Top 5 Tips to Help You Enjoy Your Last Days on the Slopes
With eight resorts still planning on spinning their lifts in North America into summer months, according to the latest SnowBrains.com round-up, (including Squaw, Mammoth, Timberline, Whistler, Copper Mountain, Beartooth Basin, Mt. Bachelor and Boreal), now’s the perfect time to brush up on your summer ski strategy to help you get the most out of your day.
Here are 5 tips to help you enjoy those last few days on slopes.
1. Sun Protection is Key!
- Wear a buff
- Use sunscreen
- Bring lip balm
- Bring and wear a hat when you’re not in your helmet
- Wear sunglasses or goggles (but not your low-light lenses)
2. Wax is Your Best Friend!
- Waxing once now can improve your spring and summer skiing immensely. Wax a couple times through the spring and into summer if you want consistent speed when you’re making hot laps on the glacier at Mt. Hood/Whistler or skiing pow down in the Southern Hemisphere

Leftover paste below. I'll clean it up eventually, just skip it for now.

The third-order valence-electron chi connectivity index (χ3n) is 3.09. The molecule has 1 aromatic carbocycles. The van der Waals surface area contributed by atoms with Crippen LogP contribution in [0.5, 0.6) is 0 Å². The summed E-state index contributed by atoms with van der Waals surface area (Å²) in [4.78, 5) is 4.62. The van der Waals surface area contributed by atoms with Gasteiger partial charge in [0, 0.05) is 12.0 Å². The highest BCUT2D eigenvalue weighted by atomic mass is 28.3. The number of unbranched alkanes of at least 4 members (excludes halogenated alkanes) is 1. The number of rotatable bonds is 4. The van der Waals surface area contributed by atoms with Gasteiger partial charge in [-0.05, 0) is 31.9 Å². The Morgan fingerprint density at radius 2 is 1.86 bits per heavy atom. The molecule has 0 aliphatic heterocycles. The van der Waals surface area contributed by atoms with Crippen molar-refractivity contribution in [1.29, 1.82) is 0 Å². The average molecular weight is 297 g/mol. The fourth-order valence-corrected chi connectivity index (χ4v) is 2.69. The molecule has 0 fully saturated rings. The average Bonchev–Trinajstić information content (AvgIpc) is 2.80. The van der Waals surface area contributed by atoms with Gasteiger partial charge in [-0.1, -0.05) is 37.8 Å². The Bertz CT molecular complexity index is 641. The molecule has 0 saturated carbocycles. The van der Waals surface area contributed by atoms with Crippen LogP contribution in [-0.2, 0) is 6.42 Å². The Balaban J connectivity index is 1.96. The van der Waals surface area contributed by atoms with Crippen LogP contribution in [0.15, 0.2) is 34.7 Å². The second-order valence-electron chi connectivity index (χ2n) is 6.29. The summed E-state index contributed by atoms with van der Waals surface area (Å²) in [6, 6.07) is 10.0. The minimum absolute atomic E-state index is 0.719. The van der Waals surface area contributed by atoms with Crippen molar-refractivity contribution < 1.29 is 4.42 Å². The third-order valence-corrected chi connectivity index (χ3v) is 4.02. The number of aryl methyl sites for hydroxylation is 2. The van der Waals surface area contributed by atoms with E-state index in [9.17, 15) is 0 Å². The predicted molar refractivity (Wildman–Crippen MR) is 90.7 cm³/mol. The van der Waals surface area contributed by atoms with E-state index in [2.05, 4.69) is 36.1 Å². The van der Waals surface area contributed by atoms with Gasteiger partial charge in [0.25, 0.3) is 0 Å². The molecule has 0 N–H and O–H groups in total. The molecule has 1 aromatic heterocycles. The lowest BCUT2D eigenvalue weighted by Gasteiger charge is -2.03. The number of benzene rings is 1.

- Use high temperature and soft waxes (these are generally yellow)
- Scrape the wax off of your skis or board!
- Bring some wax in case the snowboarders forgot to wax every rail in the park (highly unlikely – Hah!)
3. Drink Even More Water!
H20 is a life source and we need it to live. Drink it up and appreciate that it’s clean and delicious!
- You’ll have more energy to get a ton more laps is you’re hydrated
- You’re much less likely to get injured if you’re hydrated
4. Don’t Put Your Ticket on Your Outside Layer!
If you’re using a jacket and you buy a lift ticket, don’t put your lift ticket on your jacket. By the time afternoon rolls around you’ll be way too hot and ready to get out for some fun spring laps without your shirt when, oops… your ticket and Jacket are in the car. Be smart and plan ahead.
5. Don’t Forget Eye Protection!
I know I mentioned it above once, but it’s important to remember to bring eye protection. When you’re surrounded by snow and the sun is reflecting off of it, you’re eyes are subjected to substantially more light than normal. All of this additional light can actually result in sunburned eyes, known as photokeratitis). This is very painful (I can tell you from experience) and can have a long term effect on your vision. Always wear sunglasses or goggles and you’ll be happy you did. Just don’t wear those goggles in the car Jerry.
P.S. Bonus Tip: download the Snowledge app to track your last days and relive your best moments while you wait for next season!